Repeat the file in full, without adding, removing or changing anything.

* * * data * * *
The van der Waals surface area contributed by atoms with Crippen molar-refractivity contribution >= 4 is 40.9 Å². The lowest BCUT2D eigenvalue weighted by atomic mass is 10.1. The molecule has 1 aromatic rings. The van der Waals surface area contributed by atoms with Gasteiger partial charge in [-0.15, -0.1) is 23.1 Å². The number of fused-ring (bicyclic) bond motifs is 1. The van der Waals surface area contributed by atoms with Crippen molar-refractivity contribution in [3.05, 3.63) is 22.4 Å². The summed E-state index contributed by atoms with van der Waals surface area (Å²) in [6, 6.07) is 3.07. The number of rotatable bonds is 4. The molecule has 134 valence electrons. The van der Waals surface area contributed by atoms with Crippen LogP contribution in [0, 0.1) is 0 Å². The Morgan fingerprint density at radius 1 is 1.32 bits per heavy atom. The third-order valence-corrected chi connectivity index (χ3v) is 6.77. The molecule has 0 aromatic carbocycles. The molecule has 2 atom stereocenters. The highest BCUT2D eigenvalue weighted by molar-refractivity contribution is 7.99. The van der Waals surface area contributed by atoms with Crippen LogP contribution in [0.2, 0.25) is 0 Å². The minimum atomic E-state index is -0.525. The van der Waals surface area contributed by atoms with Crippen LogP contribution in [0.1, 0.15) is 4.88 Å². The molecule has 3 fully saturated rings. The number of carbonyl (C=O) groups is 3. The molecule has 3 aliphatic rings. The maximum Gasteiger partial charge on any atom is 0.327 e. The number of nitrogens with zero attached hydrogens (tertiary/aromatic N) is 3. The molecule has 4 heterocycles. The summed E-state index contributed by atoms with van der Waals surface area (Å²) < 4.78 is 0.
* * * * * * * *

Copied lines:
The van der Waals surface area contributed by atoms with Crippen molar-refractivity contribution >= 4 is 40.9 Å². The lowest BCUT2D eigenvalue weighted by atomic mass is 10.1. The molecule has 1 aromatic rings. The van der Waals surface area contributed by atoms with Gasteiger partial charge in [-0.15, -0.1) is 23.1 Å². The number of fused-ring (bicyclic) bond motifs is 1. The van der Waals surface area contributed by atoms with Crippen molar-refractivity contribution in [3.05, 3.63) is 22.4 Å². The summed E-state index contributed by atoms with van der Waals surface area (Å²) in [6, 6.07) is 3.07. The number of rotatable bonds is 4. The molecule has 134 valence electrons. The van der Waals surface area contributed by atoms with Crippen LogP contribution in [0, 0.1) is 0 Å². The Morgan fingerprint density at radius 1 is 1.32 bits per heavy atom. The third-order valence-corrected chi connectivity index (χ3v) is 6.77. The molecule has 0 aromatic carbocycles. The molecule has 2 atom stereocenters. The highest BCUT2D eigenvalue weighted by molar-refractivity contribution is 7.99. The van der Waals surface area contributed by atoms with Crippen LogP contribution in [0.2, 0.25) is 0 Å². The minimum atomic E-state index is -0.525. The van der Waals surface area contributed by atoms with Crippen LogP contribution in [0.1, 0.15) is 4.88 Å². The molecule has 3 fully saturated rings. The number of carbonyl (C=O) groups is 3. The molecule has 3 aliphatic rings. The maximum Gasteiger partial charge on any atom is 0.327 e. The number of nitrogens with zero attached hydrogens (tertiary/aromatic N) is 3. The molecule has 4 heterocycles. The summed E-state index contributed by atoms with van der Waals surface area (Å²) < 4.78 is 0.